None of this comes cheap, and that’s part of the point of the pivot, I’m sure. Lytro will be renting the camera to Hollywood and other production companies, as well as providing cloud and plug-in services. In a way, they’ve taken on the technology side for realistic imaging much as Pixar did for animation. I suspect that this will be a success for Lytro, especially if the actuality is even close to the claims in the press materials and demos. I shared a cab ride over to the convention center with two Disney execs, and the one booth they wanted to hit was the Lytro booth.

So what’s this have to do with the photography audience reading this site? 

Simple: Lytro was way too early in attempting to get light field into the hands of the masses. Yet we’re starting to see simpler approaches hit the shelves, particularly the two-sensor smartphone models. While two sensors don’t provide you a “light field,” they do provide you additional useful data, which light field does in spades. 

We’re going to see more and more of this “additional data” gaining attention as we move further into the digital era. The traditional camera companies are lagging far behind. Indeed, they just seem to have recently discovered bullet time (the multi-camera use that produced the Matrix-style stop-time-and-move-position effects you might have seen, especially in SciFi and fantasy productions). 

At least today I can buy parts off the shelf to fire multiple Nikon bodies simultaneously and make my own bullet time rig. But where is the data connection and the software to make quick and effective use of that? 

What if I set up four Nikon D810’s in different positions and just took multiple pictures of a landscape? Manually, I could build a pretty decent depth map from that data. But Nikon’s doing nothing to help me with that, and as far as I know, they’re not really working with software companies to build the right data set for third party software.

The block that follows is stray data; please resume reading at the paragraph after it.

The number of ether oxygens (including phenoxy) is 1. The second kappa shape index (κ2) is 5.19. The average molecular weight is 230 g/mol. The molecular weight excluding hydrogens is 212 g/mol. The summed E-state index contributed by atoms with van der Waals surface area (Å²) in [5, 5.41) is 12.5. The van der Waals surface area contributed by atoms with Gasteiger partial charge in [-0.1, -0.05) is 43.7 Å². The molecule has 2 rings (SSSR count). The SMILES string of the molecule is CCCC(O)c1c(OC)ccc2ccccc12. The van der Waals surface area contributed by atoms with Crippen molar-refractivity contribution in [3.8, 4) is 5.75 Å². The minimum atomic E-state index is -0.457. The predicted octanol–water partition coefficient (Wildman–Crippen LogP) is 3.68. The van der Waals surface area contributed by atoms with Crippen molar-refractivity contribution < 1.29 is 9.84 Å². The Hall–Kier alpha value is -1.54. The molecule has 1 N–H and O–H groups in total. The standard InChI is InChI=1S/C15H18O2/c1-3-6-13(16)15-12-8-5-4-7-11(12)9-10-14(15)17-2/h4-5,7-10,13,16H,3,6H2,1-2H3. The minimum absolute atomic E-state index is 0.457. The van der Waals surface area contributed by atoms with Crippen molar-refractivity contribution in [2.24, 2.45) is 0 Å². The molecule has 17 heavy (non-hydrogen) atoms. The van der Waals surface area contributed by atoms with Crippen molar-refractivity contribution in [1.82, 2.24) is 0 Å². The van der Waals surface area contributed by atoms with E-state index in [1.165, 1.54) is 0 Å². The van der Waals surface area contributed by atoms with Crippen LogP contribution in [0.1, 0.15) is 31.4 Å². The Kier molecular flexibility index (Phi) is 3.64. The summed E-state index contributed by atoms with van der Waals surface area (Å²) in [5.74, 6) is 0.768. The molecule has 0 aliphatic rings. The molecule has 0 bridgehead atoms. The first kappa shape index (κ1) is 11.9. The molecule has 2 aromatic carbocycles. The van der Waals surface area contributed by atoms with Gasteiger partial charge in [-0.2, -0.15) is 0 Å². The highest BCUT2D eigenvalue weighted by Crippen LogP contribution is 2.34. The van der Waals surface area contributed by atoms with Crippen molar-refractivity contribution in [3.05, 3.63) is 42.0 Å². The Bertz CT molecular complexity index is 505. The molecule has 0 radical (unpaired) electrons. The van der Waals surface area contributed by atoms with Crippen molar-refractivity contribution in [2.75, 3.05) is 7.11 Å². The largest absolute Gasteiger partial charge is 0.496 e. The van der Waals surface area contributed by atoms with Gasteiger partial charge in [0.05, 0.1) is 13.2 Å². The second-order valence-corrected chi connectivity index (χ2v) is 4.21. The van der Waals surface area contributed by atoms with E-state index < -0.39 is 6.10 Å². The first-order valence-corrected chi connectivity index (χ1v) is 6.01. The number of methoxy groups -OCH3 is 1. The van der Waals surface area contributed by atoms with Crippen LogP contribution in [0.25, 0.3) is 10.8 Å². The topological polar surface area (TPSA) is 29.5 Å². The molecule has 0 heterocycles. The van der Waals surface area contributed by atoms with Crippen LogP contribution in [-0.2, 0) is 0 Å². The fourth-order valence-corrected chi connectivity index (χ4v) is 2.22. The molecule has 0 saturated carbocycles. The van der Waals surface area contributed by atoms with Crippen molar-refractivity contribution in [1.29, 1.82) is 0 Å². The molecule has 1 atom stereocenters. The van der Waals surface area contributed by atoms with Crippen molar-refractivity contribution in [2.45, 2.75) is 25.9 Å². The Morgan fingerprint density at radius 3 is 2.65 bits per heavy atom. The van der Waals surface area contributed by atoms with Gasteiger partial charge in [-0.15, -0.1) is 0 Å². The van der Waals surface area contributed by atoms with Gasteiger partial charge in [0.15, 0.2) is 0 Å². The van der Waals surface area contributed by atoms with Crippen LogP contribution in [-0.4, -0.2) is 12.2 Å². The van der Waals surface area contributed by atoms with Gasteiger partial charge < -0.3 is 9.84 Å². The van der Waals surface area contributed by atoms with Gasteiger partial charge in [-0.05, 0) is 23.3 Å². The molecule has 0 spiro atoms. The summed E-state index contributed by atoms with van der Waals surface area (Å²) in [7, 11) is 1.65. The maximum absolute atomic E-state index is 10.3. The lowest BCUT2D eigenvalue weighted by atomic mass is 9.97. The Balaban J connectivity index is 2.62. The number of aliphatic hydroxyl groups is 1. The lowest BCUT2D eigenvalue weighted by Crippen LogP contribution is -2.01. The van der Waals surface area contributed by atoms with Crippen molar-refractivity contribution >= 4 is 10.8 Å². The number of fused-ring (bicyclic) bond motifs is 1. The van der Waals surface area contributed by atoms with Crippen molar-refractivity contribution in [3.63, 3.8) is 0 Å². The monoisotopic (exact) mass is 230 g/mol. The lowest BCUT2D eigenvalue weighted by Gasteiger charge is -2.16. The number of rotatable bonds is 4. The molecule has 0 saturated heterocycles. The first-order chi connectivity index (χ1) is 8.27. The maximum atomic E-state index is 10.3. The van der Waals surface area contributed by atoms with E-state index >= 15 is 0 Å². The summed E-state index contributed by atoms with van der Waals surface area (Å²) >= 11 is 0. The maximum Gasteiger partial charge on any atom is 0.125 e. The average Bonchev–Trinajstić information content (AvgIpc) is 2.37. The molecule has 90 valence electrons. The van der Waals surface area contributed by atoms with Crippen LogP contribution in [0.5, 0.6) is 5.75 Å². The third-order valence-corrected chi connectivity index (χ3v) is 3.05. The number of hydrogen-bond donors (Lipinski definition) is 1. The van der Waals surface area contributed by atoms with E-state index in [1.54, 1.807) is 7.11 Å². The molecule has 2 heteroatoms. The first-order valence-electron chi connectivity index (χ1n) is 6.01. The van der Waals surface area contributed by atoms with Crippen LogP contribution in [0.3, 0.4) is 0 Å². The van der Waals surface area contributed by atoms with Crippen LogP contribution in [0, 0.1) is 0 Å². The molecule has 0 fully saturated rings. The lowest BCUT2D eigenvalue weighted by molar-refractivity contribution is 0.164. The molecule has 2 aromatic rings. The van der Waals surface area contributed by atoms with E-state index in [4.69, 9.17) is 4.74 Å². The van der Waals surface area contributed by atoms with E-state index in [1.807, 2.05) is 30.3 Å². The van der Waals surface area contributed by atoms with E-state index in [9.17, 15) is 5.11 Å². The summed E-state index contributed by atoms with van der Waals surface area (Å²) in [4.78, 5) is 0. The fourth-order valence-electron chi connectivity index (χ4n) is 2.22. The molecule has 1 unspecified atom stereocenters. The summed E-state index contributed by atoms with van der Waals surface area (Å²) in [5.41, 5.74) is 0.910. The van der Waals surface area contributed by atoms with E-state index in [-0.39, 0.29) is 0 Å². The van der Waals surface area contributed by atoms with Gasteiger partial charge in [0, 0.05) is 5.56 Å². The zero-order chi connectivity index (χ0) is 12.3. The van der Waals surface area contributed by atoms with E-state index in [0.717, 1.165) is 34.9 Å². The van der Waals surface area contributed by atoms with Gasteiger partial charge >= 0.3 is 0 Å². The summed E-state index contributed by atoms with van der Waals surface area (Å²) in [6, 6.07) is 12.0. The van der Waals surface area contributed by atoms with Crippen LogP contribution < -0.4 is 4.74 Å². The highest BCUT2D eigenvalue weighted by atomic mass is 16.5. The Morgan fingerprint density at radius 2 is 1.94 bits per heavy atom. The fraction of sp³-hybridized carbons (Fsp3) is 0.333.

So my point, I suppose, is this: Silicon Valley sees the future well. Sometimes so well it gets way ahead of the actual market possibilities, as Lytro did with its still camera initiative. The Japanese camera companies see the future far less well. They tend to see now, not the future. Sometimes they do this so poorly that they get behind the actual market possibilities in their products.

Serious shooters are going to be using multiple imagers simultaneously at some point in the not-too-distant future. They’ll be doing that because it gives them some advantage, and that advantage will be attained due to the software handling the data the multiple camera set created.

One point of looking orthogonally at a market as I am here at the NAB convention is that sometimes you can more easily see the future of your own discipline by looking at another. 

If you think Photoshopping today is “magic” with all its cloning and smart healing and layering capabilities, image a future where PhotoPieces basically lets you completely model the scene you shot in 3D and then move things in and out while leaving the rest of the image parameters intact. Want a tree behind your subject? Just remove what was there and replace it with tree data. Need to remove that soda can from your pristine landscape? Done, and replaced with what was around the can automatically. Call it Location Aware fill. 

In essence, Photoshop “layers” are going to be supplanted by “3D object manipulation.”